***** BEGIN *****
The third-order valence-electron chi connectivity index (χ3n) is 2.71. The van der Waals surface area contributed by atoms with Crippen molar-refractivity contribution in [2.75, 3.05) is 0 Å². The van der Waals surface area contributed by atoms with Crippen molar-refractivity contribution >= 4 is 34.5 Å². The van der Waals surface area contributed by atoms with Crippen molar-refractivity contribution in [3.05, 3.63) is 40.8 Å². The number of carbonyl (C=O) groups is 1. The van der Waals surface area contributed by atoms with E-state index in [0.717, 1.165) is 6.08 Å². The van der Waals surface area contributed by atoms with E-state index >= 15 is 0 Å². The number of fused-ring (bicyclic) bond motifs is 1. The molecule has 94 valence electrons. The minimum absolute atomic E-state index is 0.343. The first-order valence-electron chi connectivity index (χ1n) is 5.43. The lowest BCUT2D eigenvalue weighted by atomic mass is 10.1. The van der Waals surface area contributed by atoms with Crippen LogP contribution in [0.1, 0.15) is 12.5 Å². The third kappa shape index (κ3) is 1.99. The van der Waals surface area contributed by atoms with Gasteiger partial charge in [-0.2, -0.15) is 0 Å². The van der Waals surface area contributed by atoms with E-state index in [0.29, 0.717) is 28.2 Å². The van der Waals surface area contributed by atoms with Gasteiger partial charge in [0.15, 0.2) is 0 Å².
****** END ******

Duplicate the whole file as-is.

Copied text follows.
The third-order valence-electron chi connectivity index (χ3n) is 2.71. The van der Waals surface area contributed by atoms with Crippen molar-refractivity contribution in [2.75, 3.05) is 0 Å². The van der Waals surface area contributed by atoms with Crippen molar-refractivity contribution >= 4 is 34.5 Å². The van der Waals surface area contributed by atoms with Crippen molar-refractivity contribution in [3.05, 3.63) is 40.8 Å². The number of carbonyl (C=O) groups is 1. The van der Waals surface area contributed by atoms with E-state index in [0.717, 1.165) is 6.08 Å². The van der Waals surface area contributed by atoms with E-state index >= 15 is 0 Å². The number of fused-ring (bicyclic) bond motifs is 1. The molecule has 94 valence electrons. The minimum absolute atomic E-state index is 0.343. The first-order valence-electron chi connectivity index (χ1n) is 5.43. The lowest BCUT2D eigenvalue weighted by atomic mass is 10.1. The van der Waals surface area contributed by atoms with Crippen LogP contribution in [0.1, 0.15) is 12.5 Å². The third kappa shape index (κ3) is 1.99. The van der Waals surface area contributed by atoms with Gasteiger partial charge in [-0.2, -0.15) is 0 Å². The van der Waals surface area contributed by atoms with E-state index in [0.29, 0.717) is 28.2 Å². The van der Waals surface area contributed by atoms with Gasteiger partial charge in [0.15, 0.2) is 0 Å².